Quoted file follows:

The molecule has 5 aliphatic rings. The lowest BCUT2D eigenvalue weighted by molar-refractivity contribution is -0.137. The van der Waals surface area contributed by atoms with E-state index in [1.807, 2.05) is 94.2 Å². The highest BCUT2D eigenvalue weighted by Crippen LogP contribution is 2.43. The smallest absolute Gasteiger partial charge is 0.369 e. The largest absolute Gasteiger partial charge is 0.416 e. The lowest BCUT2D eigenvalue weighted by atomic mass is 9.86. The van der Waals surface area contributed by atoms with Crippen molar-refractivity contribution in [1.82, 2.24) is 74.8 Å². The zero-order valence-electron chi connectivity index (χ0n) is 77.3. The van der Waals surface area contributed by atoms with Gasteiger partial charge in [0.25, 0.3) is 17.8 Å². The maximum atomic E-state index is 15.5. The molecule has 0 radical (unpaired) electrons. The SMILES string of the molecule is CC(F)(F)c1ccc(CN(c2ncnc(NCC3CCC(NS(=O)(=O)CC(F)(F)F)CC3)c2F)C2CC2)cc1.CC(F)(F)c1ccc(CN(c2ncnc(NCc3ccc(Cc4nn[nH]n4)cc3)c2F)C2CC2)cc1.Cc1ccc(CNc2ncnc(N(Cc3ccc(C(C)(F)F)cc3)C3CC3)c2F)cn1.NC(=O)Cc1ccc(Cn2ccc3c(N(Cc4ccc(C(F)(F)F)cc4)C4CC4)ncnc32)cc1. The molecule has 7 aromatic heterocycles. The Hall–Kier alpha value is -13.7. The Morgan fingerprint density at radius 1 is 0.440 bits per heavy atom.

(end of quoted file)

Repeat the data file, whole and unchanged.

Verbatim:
The molecule has 5 aliphatic rings. The lowest BCUT2D eigenvalue weighted by molar-refractivity contribution is -0.137. The van der Waals surface area contributed by atoms with E-state index in [1.807, 2.05) is 94.2 Å². The highest BCUT2D eigenvalue weighted by Crippen LogP contribution is 2.43. The smallest absolute Gasteiger partial charge is 0.369 e. The largest absolute Gasteiger partial charge is 0.416 e. The lowest BCUT2D eigenvalue weighted by atomic mass is 9.86. The van der Waals surface area contributed by atoms with Crippen molar-refractivity contribution in [1.82, 2.24) is 74.8 Å². The zero-order valence-electron chi connectivity index (χ0n) is 77.3. The van der Waals surface area contributed by atoms with Gasteiger partial charge in [0.25, 0.3) is 17.8 Å². The maximum atomic E-state index is 15.5. The molecule has 0 radical (unpaired) electrons. The SMILES string of the molecule is CC(F)(F)c1ccc(CN(c2ncnc(NCC3CCC(NS(=O)(=O)CC(F)(F)F)CC3)c2F)C2CC2)cc1.CC(F)(F)c1ccc(CN(c2ncnc(NCc3ccc(Cc4nn[nH]n4)cc3)c2F)C2CC2)cc1.Cc1ccc(CNc2ncnc(N(Cc3ccc(C(C)(F)F)cc3)C3CC3)c2F)cn1.NC(=O)Cc1ccc(Cn2ccc3c(N(Cc4ccc(C(F)(F)F)cc4)C4CC4)ncnc32)cc1. The molecule has 7 aromatic heterocycles. The Hall–Kier alpha value is -13.7. The Morgan fingerprint density at radius 1 is 0.440 bits per heavy atom.